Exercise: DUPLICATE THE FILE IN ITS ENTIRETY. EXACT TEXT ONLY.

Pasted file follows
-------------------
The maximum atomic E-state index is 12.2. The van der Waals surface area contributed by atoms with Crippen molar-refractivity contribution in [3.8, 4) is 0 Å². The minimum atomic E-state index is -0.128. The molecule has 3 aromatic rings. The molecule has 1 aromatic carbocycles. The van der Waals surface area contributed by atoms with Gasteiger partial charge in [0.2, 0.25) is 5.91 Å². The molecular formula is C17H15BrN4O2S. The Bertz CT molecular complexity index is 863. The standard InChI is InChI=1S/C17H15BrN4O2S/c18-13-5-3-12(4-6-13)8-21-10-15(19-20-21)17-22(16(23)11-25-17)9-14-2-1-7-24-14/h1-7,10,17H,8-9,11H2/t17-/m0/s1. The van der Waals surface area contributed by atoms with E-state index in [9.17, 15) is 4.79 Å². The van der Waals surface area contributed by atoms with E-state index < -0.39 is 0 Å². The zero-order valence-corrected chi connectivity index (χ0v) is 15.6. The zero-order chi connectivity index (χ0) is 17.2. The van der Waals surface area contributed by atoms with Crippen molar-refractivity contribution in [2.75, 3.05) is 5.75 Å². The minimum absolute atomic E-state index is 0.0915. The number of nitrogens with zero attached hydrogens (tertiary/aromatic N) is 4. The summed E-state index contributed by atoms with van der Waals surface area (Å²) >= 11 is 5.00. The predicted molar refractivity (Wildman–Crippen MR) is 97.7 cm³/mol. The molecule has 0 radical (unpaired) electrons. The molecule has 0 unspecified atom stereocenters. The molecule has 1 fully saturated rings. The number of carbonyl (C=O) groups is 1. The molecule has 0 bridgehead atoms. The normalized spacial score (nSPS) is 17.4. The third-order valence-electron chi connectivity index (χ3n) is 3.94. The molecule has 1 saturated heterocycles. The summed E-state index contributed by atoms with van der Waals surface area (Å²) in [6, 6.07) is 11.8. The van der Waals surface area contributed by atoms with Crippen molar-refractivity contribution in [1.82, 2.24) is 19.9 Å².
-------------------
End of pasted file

The maximum atomic E-state index is 12.2. The van der Waals surface area contributed by atoms with Crippen molar-refractivity contribution in [3.8, 4) is 0 Å². The minimum atomic E-state index is -0.128. The molecule has 3 aromatic rings. The molecule has 1 aromatic carbocycles. The van der Waals surface area contributed by atoms with Gasteiger partial charge in [0.2, 0.25) is 5.91 Å². The molecular formula is C17H15BrN4O2S. The Bertz CT molecular complexity index is 863. The standard InChI is InChI=1S/C17H15BrN4O2S/c18-13-5-3-12(4-6-13)8-21-10-15(19-20-21)17-22(16(23)11-25-17)9-14-2-1-7-24-14/h1-7,10,17H,8-9,11H2/t17-/m0/s1. The van der Waals surface area contributed by atoms with E-state index in [9.17, 15) is 4.79 Å². The van der Waals surface area contributed by atoms with E-state index < -0.39 is 0 Å². The zero-order valence-corrected chi connectivity index (χ0v) is 15.6. The zero-order chi connectivity index (χ0) is 17.2. The van der Waals surface area contributed by atoms with Crippen molar-refractivity contribution in [2.75, 3.05) is 5.75 Å². The minimum absolute atomic E-state index is 0.0915. The number of nitrogens with zero attached hydrogens (tertiary/aromatic N) is 4. The summed E-state index contributed by atoms with van der Waals surface area (Å²) >= 11 is 5.00. The predicted molar refractivity (Wildman–Crippen MR) is 97.7 cm³/mol. The molecule has 0 radical (unpaired) electrons. The molecule has 0 unspecified atom stereocenters. The molecule has 1 fully saturated rings. The number of carbonyl (C=O) groups is 1. The molecule has 0 bridgehead atoms. The normalized spacial score (nSPS) is 17.4. The third-order valence-electron chi connectivity index (χ3n) is 3.94. The molecule has 1 saturated heterocycles. The summed E-state index contributed by atoms with van der Waals surface area (Å²) in [6, 6.07) is 11.8. The van der Waals surface area contributed by atoms with Crippen molar-refractivity contribution in [1.82, 2.24) is 19.9 Å².